• Leah Norman

'Tis the season of giving - Gift giving in the Workplace

Workplace gift giving can be a blessing and a curse for employers.


On the one hand it brings out the generous, team-oriented qualities in employees but equally, it can cause animosity between employees not to mention embarrassment and even anger.


Right now the focus may be a secret Santa, but there are many occasions throughout the year that may give rise to gift giving - think; birthday's, promotions, milestone workplace anniversaries etc.

Generally, workplace gift giving is coordinated amongst employees, but employers should not shy away from having a say for the sake of workplace harmony.


Here are some tips for employers in managing workplace gift giving:

  1. Develop gift giving guidelines – set up some employer endorsed guidelines about workplace gift giving and tell employees about the guidelines. That way, when it comes time for a collection to make the rounds, both the employees doing the collecting and those contributing know what to expect.

  2. Place a limit on the value of a gift and the contributions requested – gifts given in the workplace should be symbols of appreciation and gestures of well-wishing. Employers could set a limit on how much should be spent on gifts and cap contributions so that employees aren’t filled with anxiety about how much they should give. For example, a $10 cap on contributions for any gift will still enable the purchasing of an appropriate gift. In larger teams, the total gift budget may be limited to $100 meaning that employees individually contribute less and the gift remains reasonable, but not over the top (also remember that larger teams will have more gifts overall so a lower contribution cap is important).

  3. Only notify relevant employees about a gift collection – if you are a large organisation, keep requests for contributions to within the team that works with the gift recipient.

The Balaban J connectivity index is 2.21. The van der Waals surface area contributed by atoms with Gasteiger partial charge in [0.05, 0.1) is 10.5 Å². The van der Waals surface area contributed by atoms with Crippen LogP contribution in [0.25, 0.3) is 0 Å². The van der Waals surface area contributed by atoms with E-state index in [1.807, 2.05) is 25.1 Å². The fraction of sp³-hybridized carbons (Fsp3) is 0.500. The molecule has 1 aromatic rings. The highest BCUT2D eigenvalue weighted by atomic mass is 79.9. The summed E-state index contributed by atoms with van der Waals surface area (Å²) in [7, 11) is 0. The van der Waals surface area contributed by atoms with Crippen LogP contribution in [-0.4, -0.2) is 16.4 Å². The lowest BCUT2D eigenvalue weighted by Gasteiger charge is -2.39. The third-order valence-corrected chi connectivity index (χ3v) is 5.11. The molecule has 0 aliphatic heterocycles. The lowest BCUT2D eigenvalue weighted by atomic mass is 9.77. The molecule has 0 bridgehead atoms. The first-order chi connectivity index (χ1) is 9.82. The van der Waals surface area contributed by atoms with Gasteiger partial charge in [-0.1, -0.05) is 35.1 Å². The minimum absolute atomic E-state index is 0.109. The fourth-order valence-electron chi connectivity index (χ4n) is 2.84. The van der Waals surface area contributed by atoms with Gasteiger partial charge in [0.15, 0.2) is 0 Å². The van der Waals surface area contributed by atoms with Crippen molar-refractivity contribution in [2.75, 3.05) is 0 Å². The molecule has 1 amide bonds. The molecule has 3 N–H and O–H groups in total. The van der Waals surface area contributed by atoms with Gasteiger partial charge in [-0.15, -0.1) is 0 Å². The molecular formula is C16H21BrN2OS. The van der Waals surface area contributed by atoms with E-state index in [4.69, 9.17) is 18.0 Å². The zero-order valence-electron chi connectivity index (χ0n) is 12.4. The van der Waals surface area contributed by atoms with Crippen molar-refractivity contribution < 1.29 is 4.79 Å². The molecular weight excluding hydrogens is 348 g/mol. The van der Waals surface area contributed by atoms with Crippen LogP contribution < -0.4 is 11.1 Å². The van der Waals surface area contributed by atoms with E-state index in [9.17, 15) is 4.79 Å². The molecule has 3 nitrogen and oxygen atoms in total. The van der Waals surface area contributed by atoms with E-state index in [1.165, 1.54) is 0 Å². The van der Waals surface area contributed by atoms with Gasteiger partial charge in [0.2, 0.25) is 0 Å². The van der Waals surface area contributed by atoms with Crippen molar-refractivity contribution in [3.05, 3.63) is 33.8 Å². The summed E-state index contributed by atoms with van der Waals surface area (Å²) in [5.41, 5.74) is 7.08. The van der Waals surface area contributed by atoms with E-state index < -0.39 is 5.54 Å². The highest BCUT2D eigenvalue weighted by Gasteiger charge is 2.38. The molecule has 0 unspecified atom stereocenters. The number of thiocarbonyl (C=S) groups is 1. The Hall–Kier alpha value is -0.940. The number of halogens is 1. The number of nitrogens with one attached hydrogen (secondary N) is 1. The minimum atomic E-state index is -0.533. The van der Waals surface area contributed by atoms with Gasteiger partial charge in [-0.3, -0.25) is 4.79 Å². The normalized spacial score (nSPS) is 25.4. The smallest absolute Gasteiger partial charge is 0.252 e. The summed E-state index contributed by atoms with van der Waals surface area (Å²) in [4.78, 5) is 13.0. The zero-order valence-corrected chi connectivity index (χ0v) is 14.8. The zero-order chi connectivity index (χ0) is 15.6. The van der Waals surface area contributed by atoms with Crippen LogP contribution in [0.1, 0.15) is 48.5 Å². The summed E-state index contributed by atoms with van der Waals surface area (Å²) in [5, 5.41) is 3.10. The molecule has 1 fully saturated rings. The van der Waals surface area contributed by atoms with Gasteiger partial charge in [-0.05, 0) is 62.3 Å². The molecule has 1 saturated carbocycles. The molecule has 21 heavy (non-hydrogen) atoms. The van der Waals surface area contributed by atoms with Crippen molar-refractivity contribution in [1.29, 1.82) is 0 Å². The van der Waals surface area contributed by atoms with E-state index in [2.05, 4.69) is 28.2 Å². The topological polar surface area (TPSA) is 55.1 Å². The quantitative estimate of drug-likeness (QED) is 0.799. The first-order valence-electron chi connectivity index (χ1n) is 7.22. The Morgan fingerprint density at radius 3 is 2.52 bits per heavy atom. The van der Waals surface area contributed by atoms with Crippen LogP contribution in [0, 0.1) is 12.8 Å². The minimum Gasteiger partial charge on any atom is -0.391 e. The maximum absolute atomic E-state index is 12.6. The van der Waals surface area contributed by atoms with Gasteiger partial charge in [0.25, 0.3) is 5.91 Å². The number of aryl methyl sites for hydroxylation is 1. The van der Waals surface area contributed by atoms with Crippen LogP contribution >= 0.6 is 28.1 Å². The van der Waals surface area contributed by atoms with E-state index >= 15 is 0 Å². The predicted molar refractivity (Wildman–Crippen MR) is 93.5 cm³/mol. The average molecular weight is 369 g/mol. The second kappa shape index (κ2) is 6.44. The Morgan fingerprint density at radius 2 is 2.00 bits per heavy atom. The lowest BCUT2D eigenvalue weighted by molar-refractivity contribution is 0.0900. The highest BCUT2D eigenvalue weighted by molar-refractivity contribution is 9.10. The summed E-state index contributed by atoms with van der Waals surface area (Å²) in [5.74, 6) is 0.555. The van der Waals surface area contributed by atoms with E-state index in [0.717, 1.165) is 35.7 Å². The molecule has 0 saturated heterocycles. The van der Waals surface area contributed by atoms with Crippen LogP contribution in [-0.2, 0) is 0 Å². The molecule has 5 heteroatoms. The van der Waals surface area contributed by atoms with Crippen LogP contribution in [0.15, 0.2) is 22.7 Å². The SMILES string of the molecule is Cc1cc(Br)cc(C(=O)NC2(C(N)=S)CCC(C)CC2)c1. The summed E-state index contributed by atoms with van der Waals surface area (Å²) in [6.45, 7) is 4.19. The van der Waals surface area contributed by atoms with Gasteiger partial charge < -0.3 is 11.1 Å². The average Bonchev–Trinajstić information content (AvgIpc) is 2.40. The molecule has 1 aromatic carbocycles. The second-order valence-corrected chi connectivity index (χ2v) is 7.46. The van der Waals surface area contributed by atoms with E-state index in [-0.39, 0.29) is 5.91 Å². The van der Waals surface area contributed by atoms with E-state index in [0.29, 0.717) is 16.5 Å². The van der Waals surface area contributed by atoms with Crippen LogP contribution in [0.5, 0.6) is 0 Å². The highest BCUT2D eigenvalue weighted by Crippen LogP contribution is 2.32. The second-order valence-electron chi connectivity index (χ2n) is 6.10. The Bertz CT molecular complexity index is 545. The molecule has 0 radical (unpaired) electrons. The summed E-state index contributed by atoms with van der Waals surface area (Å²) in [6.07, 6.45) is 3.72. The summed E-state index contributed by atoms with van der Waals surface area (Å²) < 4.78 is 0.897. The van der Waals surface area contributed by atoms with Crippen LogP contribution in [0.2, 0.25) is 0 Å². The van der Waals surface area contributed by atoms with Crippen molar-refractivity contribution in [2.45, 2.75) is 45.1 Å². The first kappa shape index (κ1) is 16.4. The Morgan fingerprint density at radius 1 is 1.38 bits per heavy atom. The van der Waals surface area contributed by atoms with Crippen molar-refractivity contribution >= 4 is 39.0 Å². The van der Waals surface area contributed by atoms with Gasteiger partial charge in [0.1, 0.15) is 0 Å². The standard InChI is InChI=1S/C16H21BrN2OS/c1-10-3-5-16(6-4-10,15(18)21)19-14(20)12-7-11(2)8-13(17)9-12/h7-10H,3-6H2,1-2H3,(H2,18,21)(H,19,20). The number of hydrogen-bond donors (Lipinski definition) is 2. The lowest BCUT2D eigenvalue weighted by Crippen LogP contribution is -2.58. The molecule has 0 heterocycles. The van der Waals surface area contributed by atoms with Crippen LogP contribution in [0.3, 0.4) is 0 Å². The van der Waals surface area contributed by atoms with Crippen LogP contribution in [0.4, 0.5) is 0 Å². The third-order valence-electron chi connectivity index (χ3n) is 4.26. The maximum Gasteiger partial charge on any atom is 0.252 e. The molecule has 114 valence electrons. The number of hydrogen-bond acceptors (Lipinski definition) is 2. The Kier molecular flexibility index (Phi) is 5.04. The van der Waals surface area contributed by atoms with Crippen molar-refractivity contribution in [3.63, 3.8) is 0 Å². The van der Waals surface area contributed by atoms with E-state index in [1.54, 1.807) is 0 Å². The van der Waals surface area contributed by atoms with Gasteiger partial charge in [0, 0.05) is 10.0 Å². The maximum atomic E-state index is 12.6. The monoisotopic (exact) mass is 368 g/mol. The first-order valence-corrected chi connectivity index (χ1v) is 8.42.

4. Promote, foster and recruit for a positive and generous workplace cultureAll workplaces have a culture of some kind, whether they actively encourage it or not. Developing and maintaining a culture that embraces gift giving flows from the top down and starts with recruitment. Managers should encourage a culture that celebrates employee life events and should recruit employees that they feel share their values. Where a team approaches gift giving from a shared understanding, expectations will be clear, employees will support each other and dramas, are less likely to develop.

  5. If it simply doesn’t work, put a stop to it – remember; you are within your rights to set rules of conduct within the workplace. If gift giving and money collections are simply causing too much drama and conflict, put a ban in place. This doesn’t prevent employees who are friends from celebrating life events away from work, but it may calm the seas within the workplace.


Disclaimer

This article, and any information contained on our website is necessarily brief and general in nature, and should not be substituted for professional advice. Yellow Consulting does not accept liability for any loss or damage arising from reliance on the content of this blog, or from links on this website to any external website. You should always seek professional advice before taking any action in relation to the matters addressed.